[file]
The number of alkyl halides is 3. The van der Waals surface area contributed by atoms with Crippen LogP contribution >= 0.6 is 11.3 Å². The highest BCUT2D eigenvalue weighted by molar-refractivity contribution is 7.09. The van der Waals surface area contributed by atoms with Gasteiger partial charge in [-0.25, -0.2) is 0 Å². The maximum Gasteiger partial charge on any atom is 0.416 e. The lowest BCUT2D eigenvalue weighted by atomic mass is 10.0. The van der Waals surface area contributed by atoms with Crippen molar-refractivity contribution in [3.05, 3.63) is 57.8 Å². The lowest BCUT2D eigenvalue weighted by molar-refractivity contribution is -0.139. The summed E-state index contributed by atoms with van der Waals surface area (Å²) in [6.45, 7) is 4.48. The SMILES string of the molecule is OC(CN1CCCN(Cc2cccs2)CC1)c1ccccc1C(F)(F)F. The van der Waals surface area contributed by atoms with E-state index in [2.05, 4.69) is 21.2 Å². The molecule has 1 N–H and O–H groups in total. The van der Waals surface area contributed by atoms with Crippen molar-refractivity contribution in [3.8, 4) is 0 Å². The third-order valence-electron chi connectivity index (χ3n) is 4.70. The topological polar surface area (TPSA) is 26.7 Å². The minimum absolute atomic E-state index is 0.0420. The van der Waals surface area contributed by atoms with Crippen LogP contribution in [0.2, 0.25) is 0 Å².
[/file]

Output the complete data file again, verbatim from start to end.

The number of alkyl halides is 3. The van der Waals surface area contributed by atoms with Crippen LogP contribution >= 0.6 is 11.3 Å². The highest BCUT2D eigenvalue weighted by molar-refractivity contribution is 7.09. The van der Waals surface area contributed by atoms with Gasteiger partial charge in [-0.25, -0.2) is 0 Å². The maximum Gasteiger partial charge on any atom is 0.416 e. The lowest BCUT2D eigenvalue weighted by atomic mass is 10.0. The van der Waals surface area contributed by atoms with Crippen molar-refractivity contribution in [3.05, 3.63) is 57.8 Å². The lowest BCUT2D eigenvalue weighted by molar-refractivity contribution is -0.139. The summed E-state index contributed by atoms with van der Waals surface area (Å²) in [6.45, 7) is 4.48. The SMILES string of the molecule is OC(CN1CCCN(Cc2cccs2)CC1)c1ccccc1C(F)(F)F. The van der Waals surface area contributed by atoms with E-state index in [2.05, 4.69) is 21.2 Å². The molecule has 1 N–H and O–H groups in total. The van der Waals surface area contributed by atoms with Crippen molar-refractivity contribution in [3.8, 4) is 0 Å². The third-order valence-electron chi connectivity index (χ3n) is 4.70. The topological polar surface area (TPSA) is 26.7 Å². The minimum absolute atomic E-state index is 0.0420. The van der Waals surface area contributed by atoms with Crippen LogP contribution in [0.2, 0.25) is 0 Å².